Jeremy Garcia provides a short introduction to F-Spot, a handy personal photo management application written in Mono.
Due to the proliferation of inexpensive digital cameras and the ever-increasing size of flash-based memory cards, it’s more and more common to shoot and keep a large number of digital pictures. Even the occasional photographer likely has thousands of photos, and the number only goes up from there. To make matters worse, in most cases, the vast number of pictures are unsorted, uncategorized, and scattered around your filesystem. How can one help tame this seemingly unmanageable digital mess? Enter F-Spot, a full-featured personal photo management application for Linux. F-Spot simplifies digital photography by providing intuitive tools to help you share, touch-up, find, and organize your images. Written in Mono, F-Spot is licensed under GNU Public License version 2, and is available for download from http://f-spot.org/.
Since F-Spot is distributed by almost all major Linux distributions through their respective packaging systems, you probably have the application and needn’t install it. The full source, however, is available if you choose not to use apt, yum, or your favorite package management tool.
FIGURE ONE: The F-Spot interface
The first time you launch F-Spot, you are prompted with an “Import” dialog box. This can be a little confusing — F-Spot is really asking for the location of your pictures so, it can add them to its database. F-Spot can also optionally copy your pictures to a central location, if you want to keep the originals in situ. After selecting a folder of images, you should see a list of generated thumbnails. At this point, you can optionally tag the entire folder with keywords to help you organize your collection and find pictures later. This mass tag on import is especially useful if you already used a folder based hierarchy to store your pictures. Keep in mind that you can always tag your pictures at a later time. You can now import your pictures.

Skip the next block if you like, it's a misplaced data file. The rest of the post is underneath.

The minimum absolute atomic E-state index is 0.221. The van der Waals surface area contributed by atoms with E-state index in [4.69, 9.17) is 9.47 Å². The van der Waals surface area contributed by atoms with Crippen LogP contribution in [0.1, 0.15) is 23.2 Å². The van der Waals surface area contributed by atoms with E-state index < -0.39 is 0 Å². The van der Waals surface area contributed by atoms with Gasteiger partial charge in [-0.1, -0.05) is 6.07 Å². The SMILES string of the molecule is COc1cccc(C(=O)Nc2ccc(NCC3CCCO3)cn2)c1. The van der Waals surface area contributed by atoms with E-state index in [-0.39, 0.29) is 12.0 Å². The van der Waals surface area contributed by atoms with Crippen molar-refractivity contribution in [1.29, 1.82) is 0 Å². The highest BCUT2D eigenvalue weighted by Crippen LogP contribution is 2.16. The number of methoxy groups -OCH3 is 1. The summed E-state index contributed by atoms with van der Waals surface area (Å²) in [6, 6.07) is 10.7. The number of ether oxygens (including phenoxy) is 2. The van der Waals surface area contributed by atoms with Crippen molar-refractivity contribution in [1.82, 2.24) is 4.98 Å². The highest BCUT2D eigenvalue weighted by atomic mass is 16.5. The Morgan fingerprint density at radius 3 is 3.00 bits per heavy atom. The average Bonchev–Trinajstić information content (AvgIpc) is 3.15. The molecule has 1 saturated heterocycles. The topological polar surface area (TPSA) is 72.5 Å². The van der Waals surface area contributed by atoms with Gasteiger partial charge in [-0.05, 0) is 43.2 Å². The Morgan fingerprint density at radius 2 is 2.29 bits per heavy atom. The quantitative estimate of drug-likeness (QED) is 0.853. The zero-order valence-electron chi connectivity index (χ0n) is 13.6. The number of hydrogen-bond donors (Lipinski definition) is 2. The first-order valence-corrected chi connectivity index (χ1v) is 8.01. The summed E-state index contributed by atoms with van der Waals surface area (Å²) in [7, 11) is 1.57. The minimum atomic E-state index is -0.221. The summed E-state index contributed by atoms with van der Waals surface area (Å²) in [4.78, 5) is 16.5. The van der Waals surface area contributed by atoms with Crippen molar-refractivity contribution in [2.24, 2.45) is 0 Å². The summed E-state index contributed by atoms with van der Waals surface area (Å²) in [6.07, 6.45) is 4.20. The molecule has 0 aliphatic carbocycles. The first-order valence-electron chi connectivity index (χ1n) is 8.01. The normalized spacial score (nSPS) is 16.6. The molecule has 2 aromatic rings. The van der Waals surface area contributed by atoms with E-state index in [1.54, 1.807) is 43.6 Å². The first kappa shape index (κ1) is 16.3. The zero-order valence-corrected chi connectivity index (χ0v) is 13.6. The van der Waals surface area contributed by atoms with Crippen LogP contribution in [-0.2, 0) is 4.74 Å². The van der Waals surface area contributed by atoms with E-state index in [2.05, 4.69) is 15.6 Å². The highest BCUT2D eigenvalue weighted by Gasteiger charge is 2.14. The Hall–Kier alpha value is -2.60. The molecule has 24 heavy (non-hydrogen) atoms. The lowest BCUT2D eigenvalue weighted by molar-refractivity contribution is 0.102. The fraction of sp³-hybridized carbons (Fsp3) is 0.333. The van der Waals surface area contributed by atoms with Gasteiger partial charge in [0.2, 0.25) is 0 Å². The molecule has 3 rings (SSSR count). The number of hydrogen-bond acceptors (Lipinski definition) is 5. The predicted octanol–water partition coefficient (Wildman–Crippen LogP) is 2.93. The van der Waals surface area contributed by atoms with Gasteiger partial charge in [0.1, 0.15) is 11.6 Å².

If you have a camera connected to your machine you can also import pictures directly from the camera into F-Spot. You can access the import feature at any time via the File menu.
With your pictures now imported, you should find yourself in the main F-Spot window. From this interface you can take advantage of the many F-Spot features. The timeline near the top allows you to quickly get a sense for how many pictures were taken at what times. It’s also one of the myriad organization tools at your disposal.
From the main thumbnail window, you’re able to easily perform actions on multiple pictures (hold down the Control button while selecting a picture to add it to the list). To add and remove tags or remove the photo from the database or drive, right-click. Selecting a single photo presents you with various details such as name, version, date, size and exposure. From the main screen you can also start a slideshow.
Additionally, F-Spot has a built-in image editor. While it’s not comparable to the GIMP, it does allow you to easily rotate, crop, resize, and adjust red eye and other color settings with a few clicks. Versioning ensures your originals are never altered. You can enter descriptions of photos that are saved in the actual file so other people and programs will be able to see them, whether they use F-Spot or not.
FIGURE TWO: Adjusting color with F-Spot
Just as F-Spot allows you to easily import your pictures, it allows you to export them just as easily. As you’d expect, there’s an option to export to a Photo CD. That’s only the beginning though. You can also export to online services Flickr, Picasa, SmugMug, and 23. You can export directly into a Gallery- powered website. F-Spot can even build a custom themed mini-website and upload it via your choice of network services such as FTP.
Using F-Spot to organize, find and share your photographs allows you to focus less on minutiae, like where you stored that photo you’re looking for, and more on why you took the picture in the first place — enjoying and sharing the memory.